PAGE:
Inflation and supply difficulties are impeding the capacity for further economic growth
Economist at Eesti Pank
Growth remained very fast in the economy in the third quarter at 8.6% over the year, and it was broadly based across sectors. Quarterly growth from the second quarter slowed a little to 0.7%, seasonally adjusted and adjusted for the number of working days.
Like elsewhere, growth in Estonia is driven by demand, which is reflected in the rapid growth in private consumption. There are two factors behind this in a large part of the world. The first is that the easing of the pandemic has expanded opportunities for consumption, by making travel easier for example. Secondly, people built up savings during the lockdowns that they can now direct into consumption. Those factors have been enhanced further in Estonia by early withdrawals of money from the second pension pillar.
Growth in the economy is being hindered by supply-side limits. Growth in the industrial sector was below the average in the whole economy, and this appears to be due to problems in supply chains. Pan-European surveys of industrial companies show that industrial output in Estonia is being restrained most by labour shortages, while the greatest concern in Europe as a whole is access to materials. Production capacity utilisation in manufacturing was extraordinarily high in October, meaning there is now little free production capacity that could support faster growth. Supply difficulties mean it may be hard to increase production capacity.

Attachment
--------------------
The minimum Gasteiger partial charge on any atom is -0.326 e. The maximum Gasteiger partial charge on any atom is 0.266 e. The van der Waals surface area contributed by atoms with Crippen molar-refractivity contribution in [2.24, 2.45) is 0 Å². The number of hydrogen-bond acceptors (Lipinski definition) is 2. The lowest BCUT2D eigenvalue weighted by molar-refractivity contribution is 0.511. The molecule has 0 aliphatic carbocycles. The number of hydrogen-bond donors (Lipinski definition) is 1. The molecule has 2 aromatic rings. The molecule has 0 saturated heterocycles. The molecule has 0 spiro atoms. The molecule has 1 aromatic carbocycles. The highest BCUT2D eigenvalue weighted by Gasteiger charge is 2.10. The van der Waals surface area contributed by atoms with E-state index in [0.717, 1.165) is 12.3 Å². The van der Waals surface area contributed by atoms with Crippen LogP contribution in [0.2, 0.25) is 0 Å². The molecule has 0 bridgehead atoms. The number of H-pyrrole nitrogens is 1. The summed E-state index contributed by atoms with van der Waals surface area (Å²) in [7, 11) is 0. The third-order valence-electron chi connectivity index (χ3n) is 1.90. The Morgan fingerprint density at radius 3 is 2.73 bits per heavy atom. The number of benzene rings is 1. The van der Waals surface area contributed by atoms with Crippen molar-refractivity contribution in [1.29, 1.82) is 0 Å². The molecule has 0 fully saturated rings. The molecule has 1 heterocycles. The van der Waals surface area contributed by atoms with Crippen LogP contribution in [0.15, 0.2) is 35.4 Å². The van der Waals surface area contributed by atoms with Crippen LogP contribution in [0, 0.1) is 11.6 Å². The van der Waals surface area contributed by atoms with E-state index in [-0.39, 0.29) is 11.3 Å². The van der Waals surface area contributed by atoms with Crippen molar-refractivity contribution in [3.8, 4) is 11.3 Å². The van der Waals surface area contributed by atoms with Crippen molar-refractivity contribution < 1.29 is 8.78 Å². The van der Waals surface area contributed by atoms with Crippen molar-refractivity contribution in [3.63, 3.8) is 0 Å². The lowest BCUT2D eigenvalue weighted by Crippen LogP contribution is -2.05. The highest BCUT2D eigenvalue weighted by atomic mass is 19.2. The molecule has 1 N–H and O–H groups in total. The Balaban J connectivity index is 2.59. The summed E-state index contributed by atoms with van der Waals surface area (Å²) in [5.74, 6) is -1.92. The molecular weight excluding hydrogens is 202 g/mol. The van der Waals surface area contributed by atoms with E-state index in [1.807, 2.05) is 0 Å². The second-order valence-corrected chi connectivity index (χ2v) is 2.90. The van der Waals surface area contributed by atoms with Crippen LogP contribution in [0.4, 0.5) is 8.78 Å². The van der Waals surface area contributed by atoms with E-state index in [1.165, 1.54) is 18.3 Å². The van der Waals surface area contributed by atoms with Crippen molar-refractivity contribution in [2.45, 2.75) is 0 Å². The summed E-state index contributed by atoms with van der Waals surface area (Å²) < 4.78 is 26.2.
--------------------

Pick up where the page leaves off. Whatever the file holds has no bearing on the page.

Higher energy prices are slowing the increase in consumption as inflation reduces the growth in real incomes. If wage rises push prices up, it could cause general rises in the price level and keep inflation higher for longer. Inflation is currently high largely because of higher energy prices, and this is essentially a temporary factor. The government could reduce the risk of inflation remaining high for longer by bringing the state budget towards balance faster, as this would create a good environment for the economy.
The economy is generally developing as forecast, though growth in the third quarter was a little lower than expected. Eesti Pank will publish an updated economic forecast on 21 December.
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